M: When we performed What You Look Like at Out of Site, the audience had to stick their head into a large freestanding box in a public place, one at a time, and we performed separately from each other (in two different boxes). In the context of a gallery, we didn’t think the boxes would be as effective as the viewers were already aware that it was a performance event. Mirrors and reflection are a big part of the piece so we decided to physically represent that theme. Audience risk and payoff is also very important to us. In the Out of Site performance, the audience had to risk their personal safety by sticking their head into some mysterious room, but in end their curiosity was rewarded. For the Pozen Center, the audience had to be the center of attention in the performance, and by doing that they got to sit on the pillow, hear what we were saying, etc. In both we found the pictures to be a big incentive.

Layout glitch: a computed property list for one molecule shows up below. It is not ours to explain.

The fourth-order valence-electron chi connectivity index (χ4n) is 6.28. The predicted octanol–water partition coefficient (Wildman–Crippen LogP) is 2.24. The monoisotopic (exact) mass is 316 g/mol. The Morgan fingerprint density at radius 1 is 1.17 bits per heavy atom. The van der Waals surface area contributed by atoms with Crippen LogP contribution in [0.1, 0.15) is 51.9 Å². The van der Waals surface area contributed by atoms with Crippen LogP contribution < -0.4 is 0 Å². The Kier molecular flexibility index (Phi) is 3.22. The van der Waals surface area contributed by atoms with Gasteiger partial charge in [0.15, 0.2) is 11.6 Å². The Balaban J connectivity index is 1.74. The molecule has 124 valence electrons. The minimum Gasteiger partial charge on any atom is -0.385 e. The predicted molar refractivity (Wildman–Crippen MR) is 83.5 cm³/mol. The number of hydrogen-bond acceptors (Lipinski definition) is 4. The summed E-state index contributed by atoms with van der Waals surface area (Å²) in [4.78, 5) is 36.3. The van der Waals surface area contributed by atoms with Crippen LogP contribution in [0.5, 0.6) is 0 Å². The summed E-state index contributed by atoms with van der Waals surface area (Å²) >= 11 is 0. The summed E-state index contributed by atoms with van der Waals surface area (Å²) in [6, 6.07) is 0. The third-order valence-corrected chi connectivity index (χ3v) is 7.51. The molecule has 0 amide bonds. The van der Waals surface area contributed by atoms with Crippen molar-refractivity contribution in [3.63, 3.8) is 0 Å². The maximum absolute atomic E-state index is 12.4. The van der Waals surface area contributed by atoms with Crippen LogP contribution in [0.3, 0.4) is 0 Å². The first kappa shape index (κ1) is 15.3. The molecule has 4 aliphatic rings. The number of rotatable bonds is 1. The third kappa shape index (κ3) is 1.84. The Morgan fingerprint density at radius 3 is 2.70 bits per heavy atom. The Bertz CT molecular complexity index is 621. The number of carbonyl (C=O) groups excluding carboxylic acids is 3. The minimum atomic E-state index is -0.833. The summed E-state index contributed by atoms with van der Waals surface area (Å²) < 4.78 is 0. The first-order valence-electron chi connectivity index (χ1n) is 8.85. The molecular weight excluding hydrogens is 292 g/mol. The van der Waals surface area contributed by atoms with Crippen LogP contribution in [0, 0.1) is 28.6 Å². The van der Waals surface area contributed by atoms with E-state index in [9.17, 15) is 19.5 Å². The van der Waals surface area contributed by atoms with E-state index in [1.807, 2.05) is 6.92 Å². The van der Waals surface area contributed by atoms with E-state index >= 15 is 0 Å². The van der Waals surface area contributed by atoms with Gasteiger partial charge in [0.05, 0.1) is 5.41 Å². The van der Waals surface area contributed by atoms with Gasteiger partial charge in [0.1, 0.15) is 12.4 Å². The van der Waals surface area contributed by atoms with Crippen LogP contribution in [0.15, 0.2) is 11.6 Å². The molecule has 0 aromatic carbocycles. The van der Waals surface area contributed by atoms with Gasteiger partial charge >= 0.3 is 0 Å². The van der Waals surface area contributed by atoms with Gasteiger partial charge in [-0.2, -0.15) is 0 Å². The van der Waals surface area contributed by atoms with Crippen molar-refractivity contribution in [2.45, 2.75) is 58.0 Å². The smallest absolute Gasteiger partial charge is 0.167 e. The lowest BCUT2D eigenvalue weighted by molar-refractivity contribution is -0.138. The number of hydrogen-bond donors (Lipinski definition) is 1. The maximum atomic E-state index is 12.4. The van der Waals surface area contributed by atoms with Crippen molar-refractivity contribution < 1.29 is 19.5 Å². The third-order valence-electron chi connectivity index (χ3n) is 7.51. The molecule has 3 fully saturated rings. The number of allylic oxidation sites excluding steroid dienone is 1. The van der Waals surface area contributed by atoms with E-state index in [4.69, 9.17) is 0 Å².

TPT:  How did you decide on the words and images that you used in this piece?

M: We wanted to create a home for the characters, which is why we made the nest. We wanted the pillow so it was clear for the audience that they should sit. The words were chosen to be approachable and funny, like “woah” and “yeah”, but also to be sort of blank and contextless to further the naïve nature of the flower beasts.

TPT:  Your synchronized whispering was impressive!  Did you have to practice a lot?

M: Our work uses a lot of unity and synchronicity in different contexts, so we’re used to it. We are also quite familiar with each other’s speech patterns in daily life as well as in performance, so it was relatively easy to match cadence and tone. We tried to anticipate possible responses from the audience, so that we could react in unison, but there were a couple of instances where we were caught by surprise!

TPT:  Did you feel like you were the same flower creature when you were in the performance?

M: Yes. It felt a little like a trance.

TPT: Can you talk about the intention behind the actions?  Did that intention change once your were in the piece?